'The Gallery Dedicated To Lenticular Art And Photography'

Art prints and Rembrandt

Most people today think of Rembrandt as one of the great Old Master painters; his name is one of those which almost everyone in the West is aware of and much of the rest of the world also. He was also one of those great artists who found success within his own lifetime, however that reputation wasn’t built on his beautiful canvasses and original artworks, but instead on his work with art prints using etching, engraving, and drypoint techniques.

Among most contemporary artists and art historians he is considered the greatest etcher who ever lived, embracing the newly emerging technique of the 1600s, intensively experimenting with and pushing the medium to create a true art form from it.

Rembrandt created around 300 art prints through his career, which circulated much further round Europe than his paintings. He took to etching very naturally, first attempting it in the late 1620s, at first approaching it little differently to sketching. His handling of subject was also typical to all his work; whether depicting Mary and Joseph as young parents rather than religious icons, or feeling the plight and rejection of street beggars, he always found deep sympathy and empathy for those he depicted.

Rembrandt attains a mastery of art print etching technique

Rembrandt learned rapidly, and within just a few years his art prints were already the work of a master, delivering beautifully refined linework and handlings of light and shade that few others could match. Just like his paintings there were often experiments with style and method, sometimes using a very free form and rapid stroke, dense cross hatching or multiple acid bitings to see how it affected the quality of line and shade. He tried out blunt tools and double pointed ones, and occasionally used a V-shaped engravers burin in some places, with fine etching needles or thick dry point ones in others.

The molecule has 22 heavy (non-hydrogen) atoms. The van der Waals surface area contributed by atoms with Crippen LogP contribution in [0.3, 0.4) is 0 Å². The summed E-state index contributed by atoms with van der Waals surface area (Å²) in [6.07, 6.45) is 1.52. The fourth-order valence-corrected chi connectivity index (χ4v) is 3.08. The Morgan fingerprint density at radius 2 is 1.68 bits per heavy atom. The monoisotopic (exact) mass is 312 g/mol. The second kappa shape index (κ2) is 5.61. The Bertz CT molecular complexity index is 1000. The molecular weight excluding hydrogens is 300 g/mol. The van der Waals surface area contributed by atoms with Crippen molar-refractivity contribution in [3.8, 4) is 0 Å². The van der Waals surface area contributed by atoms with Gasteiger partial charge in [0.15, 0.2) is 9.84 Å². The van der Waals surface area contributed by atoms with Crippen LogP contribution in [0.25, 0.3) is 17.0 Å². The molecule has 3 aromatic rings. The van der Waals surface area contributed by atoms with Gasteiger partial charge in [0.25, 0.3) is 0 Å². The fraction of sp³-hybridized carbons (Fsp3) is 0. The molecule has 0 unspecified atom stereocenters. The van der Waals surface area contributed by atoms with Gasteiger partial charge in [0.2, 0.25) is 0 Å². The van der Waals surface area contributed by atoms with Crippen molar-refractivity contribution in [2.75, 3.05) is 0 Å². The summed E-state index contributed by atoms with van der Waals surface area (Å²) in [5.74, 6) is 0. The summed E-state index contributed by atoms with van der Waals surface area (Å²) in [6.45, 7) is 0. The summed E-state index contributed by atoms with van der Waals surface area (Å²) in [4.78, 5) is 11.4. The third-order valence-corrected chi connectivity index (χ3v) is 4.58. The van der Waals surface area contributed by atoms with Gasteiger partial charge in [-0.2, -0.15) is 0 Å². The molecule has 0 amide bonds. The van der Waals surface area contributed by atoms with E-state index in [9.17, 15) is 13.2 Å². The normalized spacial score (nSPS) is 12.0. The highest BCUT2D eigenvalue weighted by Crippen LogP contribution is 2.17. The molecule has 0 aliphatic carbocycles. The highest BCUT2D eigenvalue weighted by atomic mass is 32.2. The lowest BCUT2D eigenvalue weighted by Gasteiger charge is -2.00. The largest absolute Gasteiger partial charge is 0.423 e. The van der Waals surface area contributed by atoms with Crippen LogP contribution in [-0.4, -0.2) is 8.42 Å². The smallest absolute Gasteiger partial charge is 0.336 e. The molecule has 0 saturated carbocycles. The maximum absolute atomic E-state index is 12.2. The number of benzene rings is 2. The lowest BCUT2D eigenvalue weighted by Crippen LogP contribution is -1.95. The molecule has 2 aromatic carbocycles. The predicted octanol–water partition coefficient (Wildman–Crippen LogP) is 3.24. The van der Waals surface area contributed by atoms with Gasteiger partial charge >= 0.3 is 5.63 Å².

This broke with the typical approach to engraving and printmaking, which was usually about tight, precise lines, but Rembrandt wanted to push the medium, and just as a talented painter can draw endless textures and lines from a brush, so he sought to do the same with art prints. As his mastery grew rumours began to circulate that he had discovered some secret process, and while he had some bespoke approaches, such as a very soft etching ground allowing very free moving lines and strokes, there really was no great secret, just a formidable talent and passion for drawing the best from the medium.

The 1640s represented a middle point for Rembrandt’s artistic career, at the time he was working with quite a complex approach to etching, often working with a drypoint needle which created a softer and more painterly line. He also varied inking effects for light or heavy lines, sometimes leaving plates unwiped to create a hazy surface tone effect. A critical new work would begin to change much of that though.

The Hundred Guilder Print and a matured art print style

Great mastery requires patience, and Rembrandt would often work for years on a piece, working through many preparatory sketches, and making sometimes subtle and sometimes extreme changes to parts of the picture. The Hundred Guilder Print was worked on in various stages through the 1640s and was subject to endless sketches and reworkings as he sought a further refinement or advancement in style.

A more matured Rembrandt emerged, focusing on a more simple approach to his work; there would still be endless revisions and preparations as almost any great art piece experiences. Now though, he focused on hatching to create areas of shade, retaining a fondness for using drypoint or surface tone. Much of his experimental spirit went into utilising different types of paper or vellum, particularly favouring Japanese papers which had a warm yellow tone and smooth surface that beautifully displayed the etched linework and drypoint burring of the print.

Rembrandt’s art print career took him through an incredible process of technique explorations in a newly emerged medium, barely associated with true art when he first tried it. A few decades later every possibility had been explored and delivered with a skill and beauty few other artists have ever come close to, and his body of work contains many of the most stunning examples of art prints ever created.

Copyright © 2023 The Lenticular Gallery.
All Rights Reserved.
Company No: 08821630 - VAT Reg No: GB183995058

Web Design By Smart Domain Group